What is MACRA?

MACRA is the acronym for the Medicare Access and CHIP Reauthorization Act of 2015.  The legislation sets a roadmap for the future of physician reimbursement from Medicare.

How does MACRA affect physician reimbursement?

  • MACRA permanently repeals the SGR (sustainable growth rate) formula avoiding the 21.2% Medicare physician payment cut that was expected in 2015 and prevents further SGR cuts in the future.
  • Annual increases to Medicare Physician Fee Schedule services of 0.5% through 2019.
  • Continued transition from fee for service to payments based on value and quality of care via two methods:  (1) Merit-Based Incentive Payment System (MIPS); and (2) Alternative Payment Models (APMs).


What is MIPS?

MIPS combines multiple components from the Physician Quality Reporting System, the Value Modifier, and Medicare Electronic Health Record incentive programs and combines them into a single program.  MIPS incentive payments will be based on the following:

  • Quality;
  • Resource use;
  • Clinical practice improvement; and
  • Meaningful use of certified EHR technology.


What are Alternative Payment Models (APMs)?

    APMs include Accountable Care Organizations, Patient Centered Medical Homes, and bundled payment models.  CMS is looking for new ways to pay providers for health care services where these providers can show cost-savings and quality care.  CMS’ Center for Medicare and Medicaid Innovation (“Center”) routinely reviews new ideas for models that can demonstrate value based and quality care.  The Center can select new models to test, which may be included as an APM and eligible for increased reimbursement based on performance.


Are other payors involved?

Yes.  Employers are fed-up with consistent increases in costs of health insurance for their employees. A significant number of large employers are moving to non-traditional health insurance models, including self-funded and captive plans.  Insurers finally seem to understand that they cannot simply increase premiums each year and expect to retain the business, so insurers are developing their own alternative payment plans in an effort to move away from fee-for-service payments.  Bundled payments for episodes of care and rewarding physicians for cost savings are being rolled out by insurers.  We expect this trend in alternative payment plans from the insurers to continue to evolve at an accelerating rate in the future.


What does this mean for the future of physician reimbursement?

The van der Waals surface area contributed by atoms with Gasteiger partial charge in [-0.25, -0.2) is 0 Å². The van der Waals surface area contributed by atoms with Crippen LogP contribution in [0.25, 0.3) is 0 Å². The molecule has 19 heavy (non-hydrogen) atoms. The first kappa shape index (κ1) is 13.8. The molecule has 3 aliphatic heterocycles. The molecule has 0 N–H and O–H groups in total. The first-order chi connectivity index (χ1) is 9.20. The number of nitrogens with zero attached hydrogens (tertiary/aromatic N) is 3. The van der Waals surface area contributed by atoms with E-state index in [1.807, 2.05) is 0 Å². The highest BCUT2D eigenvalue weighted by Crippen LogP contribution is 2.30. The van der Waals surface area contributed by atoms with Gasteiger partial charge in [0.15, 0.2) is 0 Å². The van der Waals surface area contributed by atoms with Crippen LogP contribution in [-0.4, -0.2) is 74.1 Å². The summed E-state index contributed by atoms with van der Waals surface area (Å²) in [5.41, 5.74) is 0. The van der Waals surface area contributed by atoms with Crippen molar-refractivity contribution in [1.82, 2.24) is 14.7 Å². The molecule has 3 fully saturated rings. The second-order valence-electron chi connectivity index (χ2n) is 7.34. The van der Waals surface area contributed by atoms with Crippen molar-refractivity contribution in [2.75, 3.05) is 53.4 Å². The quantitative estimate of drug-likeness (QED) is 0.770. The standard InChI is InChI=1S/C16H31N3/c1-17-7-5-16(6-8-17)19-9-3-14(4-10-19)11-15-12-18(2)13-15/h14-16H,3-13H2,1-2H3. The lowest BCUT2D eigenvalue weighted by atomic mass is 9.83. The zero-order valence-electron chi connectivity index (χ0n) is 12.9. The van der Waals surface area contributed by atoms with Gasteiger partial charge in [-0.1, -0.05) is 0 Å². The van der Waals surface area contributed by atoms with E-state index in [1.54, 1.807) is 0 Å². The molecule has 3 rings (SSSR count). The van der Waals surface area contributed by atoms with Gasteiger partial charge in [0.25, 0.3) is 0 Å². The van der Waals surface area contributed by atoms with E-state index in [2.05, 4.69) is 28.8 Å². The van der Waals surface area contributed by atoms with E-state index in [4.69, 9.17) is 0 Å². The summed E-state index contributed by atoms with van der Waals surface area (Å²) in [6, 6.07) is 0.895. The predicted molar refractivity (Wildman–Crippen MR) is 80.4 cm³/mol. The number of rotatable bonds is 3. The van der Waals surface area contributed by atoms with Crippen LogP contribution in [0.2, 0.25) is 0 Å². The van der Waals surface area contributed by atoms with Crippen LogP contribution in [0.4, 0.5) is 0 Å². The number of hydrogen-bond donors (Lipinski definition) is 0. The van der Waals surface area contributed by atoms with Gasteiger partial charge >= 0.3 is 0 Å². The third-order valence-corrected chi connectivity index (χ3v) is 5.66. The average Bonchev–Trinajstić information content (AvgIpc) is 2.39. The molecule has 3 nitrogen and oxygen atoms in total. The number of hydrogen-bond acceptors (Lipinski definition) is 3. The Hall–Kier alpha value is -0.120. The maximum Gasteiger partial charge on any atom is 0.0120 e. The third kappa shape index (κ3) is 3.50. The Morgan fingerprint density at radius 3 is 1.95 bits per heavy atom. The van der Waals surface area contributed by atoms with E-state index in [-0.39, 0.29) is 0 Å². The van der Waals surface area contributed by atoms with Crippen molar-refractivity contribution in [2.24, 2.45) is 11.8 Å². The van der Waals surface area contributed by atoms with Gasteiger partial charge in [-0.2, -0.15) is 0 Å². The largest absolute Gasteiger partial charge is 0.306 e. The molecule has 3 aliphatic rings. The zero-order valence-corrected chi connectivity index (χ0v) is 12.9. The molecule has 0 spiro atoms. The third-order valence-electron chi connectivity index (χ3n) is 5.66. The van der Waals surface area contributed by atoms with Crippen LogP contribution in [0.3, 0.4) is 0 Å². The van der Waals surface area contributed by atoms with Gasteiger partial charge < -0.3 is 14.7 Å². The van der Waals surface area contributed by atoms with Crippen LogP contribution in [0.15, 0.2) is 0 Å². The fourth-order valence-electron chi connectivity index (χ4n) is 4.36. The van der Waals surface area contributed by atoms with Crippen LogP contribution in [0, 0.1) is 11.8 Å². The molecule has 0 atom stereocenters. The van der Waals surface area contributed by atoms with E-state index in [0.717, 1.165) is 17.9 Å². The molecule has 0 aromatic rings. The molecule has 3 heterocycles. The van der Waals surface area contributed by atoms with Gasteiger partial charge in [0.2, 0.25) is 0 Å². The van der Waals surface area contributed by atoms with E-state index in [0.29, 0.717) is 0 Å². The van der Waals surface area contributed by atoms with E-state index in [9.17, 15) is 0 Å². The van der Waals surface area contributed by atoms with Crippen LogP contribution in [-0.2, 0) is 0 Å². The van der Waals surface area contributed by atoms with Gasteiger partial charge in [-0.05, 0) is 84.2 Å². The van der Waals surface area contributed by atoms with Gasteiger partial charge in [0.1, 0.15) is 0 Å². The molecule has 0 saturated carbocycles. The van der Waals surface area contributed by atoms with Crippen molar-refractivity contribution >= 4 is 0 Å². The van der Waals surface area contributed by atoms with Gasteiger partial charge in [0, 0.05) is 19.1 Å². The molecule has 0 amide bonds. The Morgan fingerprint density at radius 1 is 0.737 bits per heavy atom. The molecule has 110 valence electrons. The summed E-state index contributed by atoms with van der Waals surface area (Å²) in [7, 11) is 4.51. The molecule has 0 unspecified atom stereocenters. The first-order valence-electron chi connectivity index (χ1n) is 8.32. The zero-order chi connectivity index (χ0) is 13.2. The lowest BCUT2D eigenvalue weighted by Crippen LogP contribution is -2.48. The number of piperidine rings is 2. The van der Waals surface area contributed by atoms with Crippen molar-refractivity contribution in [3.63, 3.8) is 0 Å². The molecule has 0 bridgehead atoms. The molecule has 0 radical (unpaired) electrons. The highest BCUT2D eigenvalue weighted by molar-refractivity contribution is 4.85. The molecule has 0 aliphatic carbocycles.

It is clear that CMS and other payors are moving from fee for service to pay-for-performance models.  Providers can expect a continued shift towards bundled payments and an emphasis on patient-centered care.  This will require collaboration among multiple healthcare providers to ensure that each patient’s healthcare is managed in a coordinated, cost-effective, high quality manner.


Payors are going to give bundled payments and incentive payments to entities that can successfully manage a patient’s care from start to finish.  This includes managing a patient’s entire healthcare as well as more focused payments based on a specific diagnosis or episode of care.  Money will be given to those entities that can demonstrate effective use of resources, quality patient care, and reduced healthcare costs.  In this situation, money is power.  The entity entrusted with the bundled payment will have the ability to control the network.  Most physician practices hope this entity will not be the hospital.  For independent physician practices to be successful in these new models, we believe that practices will need to be proactive in collaborating with other specialty providers to create a network of healthcare providers that can effectively manage a patient’s care from start to finish.


Hospitals are currently in a prime position to lead ACOs and other bundled payment initiatives because they currently control the most expensive aspects of care. How many patients really need to be in the hospital when they can receive home care, be seen in a physician office, and have their procedures done in an ambulatory surgery center at costs much lower than a hospital setting?  If physician practices want to prevail in this matter, they are going to have to come together to achieve the size and scale necessary to leverage payors.  Physician-led organizations are also in a superior position to drive rapid change versus larger organizations with more layers of separation from the decision makers.


How can physician practices position themselves to be bundled payment leaders?

  • Get to a size and scale that payors cannot ignore.
  • Integrate and collaborate.  Form independent physician associations (IPAs), multi-specialty group practices, networks, or other models to consolidate overhead, streamline processes, collect quality data, and control a sufficient number of patient lives to go to payors and demand a per member per month network management fee.  Use this as a platform to eventually accept risk and bundled payments.
  • Communication:  Ensure that electronic medical record access is easily transferrable among providers in the network and accessible.  Providers within the network must communicate with each other to ensure continuity of care.
  • Develop and implement best practices and innovative ideas to improve patient outcomes and reduce costs.
  • Develop a mechanism to legally incentivize patients to participate in improving their health and reducing their own healthcare costs.
  • Make sure your electronic medical record technology has the ability to extract quality and performance data needed to obtain increased reimbursement.
  • Develop ancillary sources of revenue to supplement income instead of just healthcare services (e.g. management services, billing services, consulting services, medical directorships, real estate holding and leasing, equipment holding and leasing, etc.).


Written by: Samantha Prokop, Healthcare Attorney